Senior Profile: Robbie Cantelli

Originally published in The Fordham Ram on December 7, 2016.

photo-2-for-senior-profile

Football senior Robbie Cantelli made 37 receptions for 634 yards this season. (Courtesy of Robbie Cantelli)

Robbie Cantelli, a communications major from Holdmel, New Jersey, had a huge role in the Fordham Football offense the past two seasons as a wide receiver. This year, he led the Rams in receiving touchdowns with 13, good for second in the Patriot League, and also had 634 yards on 37 receptions.

He sat down with The Fordham Ram to discuss his journey from walk-on to a scholarship player and coming back from a significant injury last season.

The Fordham Ram: What was it like being a walk-on?

Robbie Cantelli: Right away, I came in and all the freshmen got here on July 1 and I didn’t get here until August 1. So, I was kind of behind the eight ball already with that. It’s tough. The first day of camp was I think was [August 3], so all these kids have been learning the playbook since July, I get here and the first day I’m expected to know everything. It was really stressful right away, but you start to get yourself acclimated, start to meet all the guys, the upperclassmen, the coaches. But it’s an uphill climb, it definitely is. Sometimes you feel like you’re kind of — not disadvantaged — but you have to work a lot harder than a lot of people to get the same opportunities. But there are opportunities as long as you work hard and continue to do that work and put everything you have into it.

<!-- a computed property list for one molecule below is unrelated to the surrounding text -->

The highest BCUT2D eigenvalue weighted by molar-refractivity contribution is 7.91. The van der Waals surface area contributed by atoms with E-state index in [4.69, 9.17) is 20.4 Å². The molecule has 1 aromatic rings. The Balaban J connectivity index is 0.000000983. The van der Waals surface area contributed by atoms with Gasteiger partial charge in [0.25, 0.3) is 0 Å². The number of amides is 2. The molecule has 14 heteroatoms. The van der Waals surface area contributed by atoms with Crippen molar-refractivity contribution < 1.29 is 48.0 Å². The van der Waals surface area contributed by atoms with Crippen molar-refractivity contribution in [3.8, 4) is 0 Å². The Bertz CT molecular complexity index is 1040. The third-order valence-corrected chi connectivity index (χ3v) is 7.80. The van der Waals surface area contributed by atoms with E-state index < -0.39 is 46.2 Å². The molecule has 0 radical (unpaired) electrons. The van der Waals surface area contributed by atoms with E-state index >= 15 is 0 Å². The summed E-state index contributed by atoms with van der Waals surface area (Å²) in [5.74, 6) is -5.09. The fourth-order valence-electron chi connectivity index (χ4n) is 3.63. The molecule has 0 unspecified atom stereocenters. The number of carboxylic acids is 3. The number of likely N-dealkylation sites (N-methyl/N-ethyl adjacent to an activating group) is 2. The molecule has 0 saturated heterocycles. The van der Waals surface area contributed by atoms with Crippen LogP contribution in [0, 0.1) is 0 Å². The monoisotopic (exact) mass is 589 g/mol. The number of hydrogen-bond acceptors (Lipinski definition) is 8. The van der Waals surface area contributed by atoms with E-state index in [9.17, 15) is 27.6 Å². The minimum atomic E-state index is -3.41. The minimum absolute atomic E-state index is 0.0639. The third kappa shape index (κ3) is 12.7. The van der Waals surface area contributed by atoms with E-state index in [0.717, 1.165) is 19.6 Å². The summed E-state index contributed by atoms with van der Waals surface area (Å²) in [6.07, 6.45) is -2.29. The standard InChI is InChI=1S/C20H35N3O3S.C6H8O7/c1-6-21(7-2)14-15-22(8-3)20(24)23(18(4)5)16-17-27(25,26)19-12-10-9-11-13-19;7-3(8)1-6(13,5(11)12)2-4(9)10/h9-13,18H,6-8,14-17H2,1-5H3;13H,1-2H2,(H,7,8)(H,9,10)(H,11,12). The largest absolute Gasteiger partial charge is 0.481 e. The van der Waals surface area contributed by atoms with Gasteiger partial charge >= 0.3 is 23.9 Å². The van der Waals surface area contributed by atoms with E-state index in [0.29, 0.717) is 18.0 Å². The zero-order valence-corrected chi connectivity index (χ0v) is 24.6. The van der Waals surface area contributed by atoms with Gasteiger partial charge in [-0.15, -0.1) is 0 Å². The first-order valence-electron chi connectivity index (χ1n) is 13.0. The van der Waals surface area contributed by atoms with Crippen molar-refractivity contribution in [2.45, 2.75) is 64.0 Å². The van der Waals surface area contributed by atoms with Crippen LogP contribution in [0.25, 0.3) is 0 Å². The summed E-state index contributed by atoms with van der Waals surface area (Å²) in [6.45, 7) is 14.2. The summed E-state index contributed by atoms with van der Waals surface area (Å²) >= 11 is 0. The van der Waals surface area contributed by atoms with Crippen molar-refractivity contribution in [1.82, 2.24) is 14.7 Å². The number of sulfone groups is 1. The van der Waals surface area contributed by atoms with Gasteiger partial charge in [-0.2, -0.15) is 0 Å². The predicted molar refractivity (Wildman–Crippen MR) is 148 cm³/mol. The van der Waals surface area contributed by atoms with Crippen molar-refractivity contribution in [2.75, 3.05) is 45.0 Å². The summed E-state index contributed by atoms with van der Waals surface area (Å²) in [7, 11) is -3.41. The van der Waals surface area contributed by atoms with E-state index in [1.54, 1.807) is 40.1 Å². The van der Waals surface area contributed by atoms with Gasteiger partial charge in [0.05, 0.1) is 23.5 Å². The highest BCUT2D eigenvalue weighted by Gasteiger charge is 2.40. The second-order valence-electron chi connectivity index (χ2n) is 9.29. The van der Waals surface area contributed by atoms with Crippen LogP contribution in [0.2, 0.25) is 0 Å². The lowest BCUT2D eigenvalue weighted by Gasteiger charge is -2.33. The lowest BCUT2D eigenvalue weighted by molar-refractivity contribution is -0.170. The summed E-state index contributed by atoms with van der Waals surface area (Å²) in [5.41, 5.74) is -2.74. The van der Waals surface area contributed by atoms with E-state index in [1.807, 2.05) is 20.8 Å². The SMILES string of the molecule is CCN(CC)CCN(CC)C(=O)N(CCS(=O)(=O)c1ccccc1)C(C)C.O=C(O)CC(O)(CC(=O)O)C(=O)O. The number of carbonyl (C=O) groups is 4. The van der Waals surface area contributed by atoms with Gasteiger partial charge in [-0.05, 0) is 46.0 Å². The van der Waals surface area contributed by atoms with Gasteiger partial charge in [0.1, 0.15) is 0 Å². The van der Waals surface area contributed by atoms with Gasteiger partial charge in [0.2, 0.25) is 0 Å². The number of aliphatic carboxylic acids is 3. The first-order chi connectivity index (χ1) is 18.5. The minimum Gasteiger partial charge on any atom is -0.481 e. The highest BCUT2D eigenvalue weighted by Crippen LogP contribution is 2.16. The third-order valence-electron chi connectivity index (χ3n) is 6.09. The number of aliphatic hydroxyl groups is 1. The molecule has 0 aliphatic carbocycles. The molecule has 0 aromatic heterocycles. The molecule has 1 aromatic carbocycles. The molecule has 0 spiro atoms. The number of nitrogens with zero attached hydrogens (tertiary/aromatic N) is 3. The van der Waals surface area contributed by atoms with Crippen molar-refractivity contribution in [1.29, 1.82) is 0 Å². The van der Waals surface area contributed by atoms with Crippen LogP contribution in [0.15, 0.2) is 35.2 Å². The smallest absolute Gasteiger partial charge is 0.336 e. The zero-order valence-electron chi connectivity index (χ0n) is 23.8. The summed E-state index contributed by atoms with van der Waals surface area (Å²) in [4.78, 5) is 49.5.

TFR: Last year, you stepped into a larger role due to some injuries. What was it like going from being a walk-on to being a starter and having a bigger role in the offense?

RC: It was awesome. But it was something that I expected of myself because I have high expectations of myself, obviously. Learning from guys that came before me like Brian Wetzel [GSB ‘15] and Tebucky Jones [FCRH ‘15], they kind of taught me what it took to be a starting receiver here and the mentality it took to have, the leadership you had to have. We had a lot of young guys come up last year, so I knew I had to kind of take on that role, whether I was a walk-on or a scholarship, whatever. I did that, I feel like, pretty well. It was good. It was enjoyable.

TFR: You tore your ACL in the game against Colgate late last season [the Rams were playing for a chance to win the Patriot League. Cantelli tore his ACL in the first quarter, and Fordham lost 31-29]. Can you describe the work you had to do to come back this season?